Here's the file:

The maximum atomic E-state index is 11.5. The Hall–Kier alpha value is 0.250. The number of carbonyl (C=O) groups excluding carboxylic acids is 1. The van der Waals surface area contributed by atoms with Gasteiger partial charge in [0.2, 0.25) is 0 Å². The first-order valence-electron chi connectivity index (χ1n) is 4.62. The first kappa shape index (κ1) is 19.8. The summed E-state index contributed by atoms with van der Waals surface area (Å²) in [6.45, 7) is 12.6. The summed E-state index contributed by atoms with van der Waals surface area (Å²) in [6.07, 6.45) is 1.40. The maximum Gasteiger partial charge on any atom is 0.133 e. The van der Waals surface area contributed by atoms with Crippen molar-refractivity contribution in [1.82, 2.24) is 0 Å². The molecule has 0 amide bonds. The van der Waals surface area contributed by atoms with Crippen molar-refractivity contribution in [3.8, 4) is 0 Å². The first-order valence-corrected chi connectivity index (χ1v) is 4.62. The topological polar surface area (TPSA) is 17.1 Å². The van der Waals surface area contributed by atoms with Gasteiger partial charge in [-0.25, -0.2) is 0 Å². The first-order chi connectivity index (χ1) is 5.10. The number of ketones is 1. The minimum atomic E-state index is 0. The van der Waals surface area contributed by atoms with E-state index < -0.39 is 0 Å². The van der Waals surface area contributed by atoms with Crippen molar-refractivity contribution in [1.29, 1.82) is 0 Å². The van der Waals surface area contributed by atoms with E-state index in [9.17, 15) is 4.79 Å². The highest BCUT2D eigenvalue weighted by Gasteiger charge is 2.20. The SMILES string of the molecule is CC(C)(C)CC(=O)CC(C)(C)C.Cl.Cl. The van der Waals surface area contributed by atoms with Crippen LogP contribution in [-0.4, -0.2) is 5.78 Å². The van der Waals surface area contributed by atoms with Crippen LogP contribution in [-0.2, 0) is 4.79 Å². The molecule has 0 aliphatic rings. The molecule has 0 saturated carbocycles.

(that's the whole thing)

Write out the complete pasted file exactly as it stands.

The maximum atomic E-state index is 11.5. The Hall–Kier alpha value is 0.250. The number of carbonyl (C=O) groups excluding carboxylic acids is 1. The van der Waals surface area contributed by atoms with Gasteiger partial charge in [0.2, 0.25) is 0 Å². The first-order valence-electron chi connectivity index (χ1n) is 4.62. The first kappa shape index (κ1) is 19.8. The summed E-state index contributed by atoms with van der Waals surface area (Å²) in [6.45, 7) is 12.6. The summed E-state index contributed by atoms with van der Waals surface area (Å²) in [6.07, 6.45) is 1.40. The maximum Gasteiger partial charge on any atom is 0.133 e. The van der Waals surface area contributed by atoms with Crippen molar-refractivity contribution in [1.82, 2.24) is 0 Å². The molecule has 0 amide bonds. The van der Waals surface area contributed by atoms with Crippen molar-refractivity contribution in [3.8, 4) is 0 Å². The first-order valence-corrected chi connectivity index (χ1v) is 4.62. The topological polar surface area (TPSA) is 17.1 Å². The van der Waals surface area contributed by atoms with Gasteiger partial charge in [-0.25, -0.2) is 0 Å². The first-order chi connectivity index (χ1) is 5.10. The number of ketones is 1. The minimum atomic E-state index is 0. The van der Waals surface area contributed by atoms with E-state index < -0.39 is 0 Å². The van der Waals surface area contributed by atoms with Crippen molar-refractivity contribution in [1.29, 1.82) is 0 Å². The van der Waals surface area contributed by atoms with E-state index in [9.17, 15) is 4.79 Å². The highest BCUT2D eigenvalue weighted by Gasteiger charge is 2.20. The SMILES string of the molecule is CC(C)(C)CC(=O)CC(C)(C)C.Cl.Cl. The van der Waals surface area contributed by atoms with Crippen LogP contribution in [-0.4, -0.2) is 5.78 Å². The van der Waals surface area contributed by atoms with Crippen LogP contribution in [-0.2, 0) is 4.79 Å². The molecule has 0 aliphatic rings. The molecule has 0 saturated carbocycles.